The Apple A5 (and newer) chips offer the greatest amount of encryption and are the most difficult Apple devices so far to access when locked. These iOS devices are encrypted with 256bit AES encryption at the hardware level. The encryption key is stored between the flash memory and system area on the iOS device. This area of is referred to as "effaceable storage." Hardware level encryption important because resulting extractions will only allow viewing of the file system and metadata, while leaving file contents unreadable due to encryption.

Basically, iPhones from 4S onwards employ a hardware encryption module which sits in between the flash memory and the system block, in a similar style to the Trusted Platform Module approach, which they call DPAPI- meaning all three components have to be physically pared. Remove one component from that set and it's as good as wiped; of course there are ways of subverting this via the bootloader or through a cold-boot attack, but successive generations have incrementally "phased out" most of these attack vectors.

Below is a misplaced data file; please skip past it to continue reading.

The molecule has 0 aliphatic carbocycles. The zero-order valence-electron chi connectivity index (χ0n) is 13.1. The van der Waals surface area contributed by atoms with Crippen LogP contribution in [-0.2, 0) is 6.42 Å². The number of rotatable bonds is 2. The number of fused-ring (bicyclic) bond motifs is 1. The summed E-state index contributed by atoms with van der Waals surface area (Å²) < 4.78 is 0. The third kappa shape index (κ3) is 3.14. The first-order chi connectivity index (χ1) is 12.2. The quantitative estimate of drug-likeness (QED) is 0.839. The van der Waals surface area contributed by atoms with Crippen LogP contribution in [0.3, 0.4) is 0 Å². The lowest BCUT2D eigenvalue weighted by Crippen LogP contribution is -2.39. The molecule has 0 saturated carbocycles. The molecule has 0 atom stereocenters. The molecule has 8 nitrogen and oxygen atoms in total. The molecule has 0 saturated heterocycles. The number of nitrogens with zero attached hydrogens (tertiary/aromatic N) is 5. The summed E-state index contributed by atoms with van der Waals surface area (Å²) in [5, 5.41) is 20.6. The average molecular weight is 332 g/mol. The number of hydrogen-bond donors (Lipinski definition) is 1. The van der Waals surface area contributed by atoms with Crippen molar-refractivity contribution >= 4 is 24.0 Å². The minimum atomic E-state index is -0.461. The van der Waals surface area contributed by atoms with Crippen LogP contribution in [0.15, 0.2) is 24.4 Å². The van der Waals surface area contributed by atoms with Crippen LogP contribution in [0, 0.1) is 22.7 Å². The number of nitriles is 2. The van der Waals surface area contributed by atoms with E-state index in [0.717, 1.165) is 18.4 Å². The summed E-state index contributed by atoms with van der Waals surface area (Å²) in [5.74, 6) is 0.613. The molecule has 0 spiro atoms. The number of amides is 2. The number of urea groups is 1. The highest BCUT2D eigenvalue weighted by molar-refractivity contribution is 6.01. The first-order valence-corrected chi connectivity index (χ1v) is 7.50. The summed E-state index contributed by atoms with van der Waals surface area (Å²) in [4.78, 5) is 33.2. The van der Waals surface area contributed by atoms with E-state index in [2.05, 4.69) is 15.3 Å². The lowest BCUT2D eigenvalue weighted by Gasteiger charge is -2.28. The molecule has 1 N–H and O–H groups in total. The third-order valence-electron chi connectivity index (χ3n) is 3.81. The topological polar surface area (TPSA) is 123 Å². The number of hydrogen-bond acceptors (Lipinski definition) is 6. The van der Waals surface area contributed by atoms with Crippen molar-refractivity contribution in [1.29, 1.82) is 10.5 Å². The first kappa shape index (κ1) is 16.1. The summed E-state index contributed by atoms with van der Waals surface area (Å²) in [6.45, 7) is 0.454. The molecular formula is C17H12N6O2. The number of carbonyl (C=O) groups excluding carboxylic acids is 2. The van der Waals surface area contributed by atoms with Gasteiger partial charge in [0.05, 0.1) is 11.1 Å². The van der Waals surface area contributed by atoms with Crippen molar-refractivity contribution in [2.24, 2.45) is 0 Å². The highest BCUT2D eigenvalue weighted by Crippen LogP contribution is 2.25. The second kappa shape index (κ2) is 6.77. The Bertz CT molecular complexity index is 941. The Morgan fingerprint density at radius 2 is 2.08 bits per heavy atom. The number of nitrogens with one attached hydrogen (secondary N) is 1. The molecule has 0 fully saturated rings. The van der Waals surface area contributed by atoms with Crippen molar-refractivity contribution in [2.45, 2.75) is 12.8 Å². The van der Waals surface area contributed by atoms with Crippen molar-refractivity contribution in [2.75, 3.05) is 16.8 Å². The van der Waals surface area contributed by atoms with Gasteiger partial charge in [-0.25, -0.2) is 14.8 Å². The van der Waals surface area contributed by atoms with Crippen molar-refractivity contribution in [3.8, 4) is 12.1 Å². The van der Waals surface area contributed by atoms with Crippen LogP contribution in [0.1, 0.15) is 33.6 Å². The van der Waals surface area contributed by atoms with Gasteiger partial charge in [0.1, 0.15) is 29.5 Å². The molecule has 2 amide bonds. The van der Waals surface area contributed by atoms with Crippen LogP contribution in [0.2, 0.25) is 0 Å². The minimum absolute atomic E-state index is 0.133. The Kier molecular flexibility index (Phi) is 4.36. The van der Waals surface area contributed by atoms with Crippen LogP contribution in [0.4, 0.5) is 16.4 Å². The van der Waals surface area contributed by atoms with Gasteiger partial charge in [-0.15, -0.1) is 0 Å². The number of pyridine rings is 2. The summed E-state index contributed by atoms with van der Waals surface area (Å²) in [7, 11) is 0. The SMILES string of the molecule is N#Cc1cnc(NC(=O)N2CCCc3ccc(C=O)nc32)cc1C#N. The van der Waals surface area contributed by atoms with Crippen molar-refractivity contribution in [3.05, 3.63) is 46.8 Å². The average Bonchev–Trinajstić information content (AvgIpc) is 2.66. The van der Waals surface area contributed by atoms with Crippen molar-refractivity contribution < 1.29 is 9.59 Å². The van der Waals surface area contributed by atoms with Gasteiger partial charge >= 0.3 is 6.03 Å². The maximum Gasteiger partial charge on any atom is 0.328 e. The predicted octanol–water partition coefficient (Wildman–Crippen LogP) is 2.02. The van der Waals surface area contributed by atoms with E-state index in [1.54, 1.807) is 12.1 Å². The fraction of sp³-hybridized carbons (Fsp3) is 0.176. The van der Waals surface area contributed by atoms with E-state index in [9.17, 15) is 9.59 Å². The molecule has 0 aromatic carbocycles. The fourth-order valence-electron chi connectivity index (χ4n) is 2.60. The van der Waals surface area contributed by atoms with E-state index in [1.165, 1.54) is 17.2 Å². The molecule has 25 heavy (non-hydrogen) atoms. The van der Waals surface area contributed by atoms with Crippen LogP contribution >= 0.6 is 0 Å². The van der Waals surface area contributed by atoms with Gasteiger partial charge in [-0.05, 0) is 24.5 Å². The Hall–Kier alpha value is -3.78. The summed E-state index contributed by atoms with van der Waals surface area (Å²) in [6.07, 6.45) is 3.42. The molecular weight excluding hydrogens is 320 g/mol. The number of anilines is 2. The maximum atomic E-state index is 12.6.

Also:

 

Additionally, most logical files stored on the user partition of the disk are protected by a per-file encryption called Data Protection. This means that if we were able to get a dump of the data from the phone via chip-off or JTAG techniques (either of which could be destructive to the device) the contents of the files would still be encrypted.

So, even if you defeat the hardware encryption and access the filesystem, all the individual files on that system have additionally been encrypted using a key-generating algorithm derived from the hardware encryption module...which you've just ripped out and killed, and therefore can't get the seed key from.

 

I know for a fact you *used* to be able to circumvent the encryption on iPhones by physically detaching the Flash memory from the chip, but not since they started doing what is basically full-disk encryption using a hardware key and then individual file encryption on top of that.

 

It's a bit outdated (only going up to iOS 8 and iPhone 4), but a good primer on how it all works here:

http://www.darthnull.org/2014/10/06/ios-encryption